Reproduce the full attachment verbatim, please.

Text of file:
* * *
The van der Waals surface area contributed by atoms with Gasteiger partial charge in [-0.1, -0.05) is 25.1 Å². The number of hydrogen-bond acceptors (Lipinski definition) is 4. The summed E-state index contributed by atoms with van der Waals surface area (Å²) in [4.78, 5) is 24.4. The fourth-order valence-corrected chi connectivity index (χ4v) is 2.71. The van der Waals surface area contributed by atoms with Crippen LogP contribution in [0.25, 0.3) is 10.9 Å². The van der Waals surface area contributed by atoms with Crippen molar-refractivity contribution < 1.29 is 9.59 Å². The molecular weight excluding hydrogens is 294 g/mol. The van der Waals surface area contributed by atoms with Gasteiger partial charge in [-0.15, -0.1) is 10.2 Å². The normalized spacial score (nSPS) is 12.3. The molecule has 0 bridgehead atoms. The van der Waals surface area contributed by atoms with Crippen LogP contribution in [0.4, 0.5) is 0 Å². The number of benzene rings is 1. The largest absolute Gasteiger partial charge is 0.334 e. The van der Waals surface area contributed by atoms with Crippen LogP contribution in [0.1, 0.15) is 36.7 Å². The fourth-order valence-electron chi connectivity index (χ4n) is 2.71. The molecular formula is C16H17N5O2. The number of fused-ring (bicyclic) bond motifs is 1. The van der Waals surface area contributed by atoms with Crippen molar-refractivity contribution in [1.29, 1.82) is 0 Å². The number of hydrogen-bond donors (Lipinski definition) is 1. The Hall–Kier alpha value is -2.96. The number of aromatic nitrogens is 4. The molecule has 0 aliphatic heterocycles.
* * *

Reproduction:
The van der Waals surface area contributed by atoms with Gasteiger partial charge in [-0.1, -0.05) is 25.1 Å². The number of hydrogen-bond acceptors (Lipinski definition) is 4. The summed E-state index contributed by atoms with van der Waals surface area (Å²) in [4.78, 5) is 24.4. The fourth-order valence-corrected chi connectivity index (χ4v) is 2.71. The van der Waals surface area contributed by atoms with Crippen LogP contribution in [0.25, 0.3) is 10.9 Å². The van der Waals surface area contributed by atoms with Crippen molar-refractivity contribution < 1.29 is 9.59 Å². The molecular weight excluding hydrogens is 294 g/mol. The van der Waals surface area contributed by atoms with Gasteiger partial charge in [-0.15, -0.1) is 10.2 Å². The normalized spacial score (nSPS) is 12.3. The molecule has 0 bridgehead atoms. The van der Waals surface area contributed by atoms with Crippen LogP contribution in [0.4, 0.5) is 0 Å². The number of benzene rings is 1. The largest absolute Gasteiger partial charge is 0.334 e. The van der Waals surface area contributed by atoms with Crippen LogP contribution in [0.1, 0.15) is 36.7 Å². The fourth-order valence-electron chi connectivity index (χ4n) is 2.71. The molecular formula is C16H17N5O2. The number of fused-ring (bicyclic) bond motifs is 1. The van der Waals surface area contributed by atoms with Crippen molar-refractivity contribution in [1.29, 1.82) is 0 Å². The number of hydrogen-bond donors (Lipinski definition) is 1. The Hall–Kier alpha value is -2.96. The number of aromatic nitrogens is 4. The molecule has 0 aliphatic heterocycles.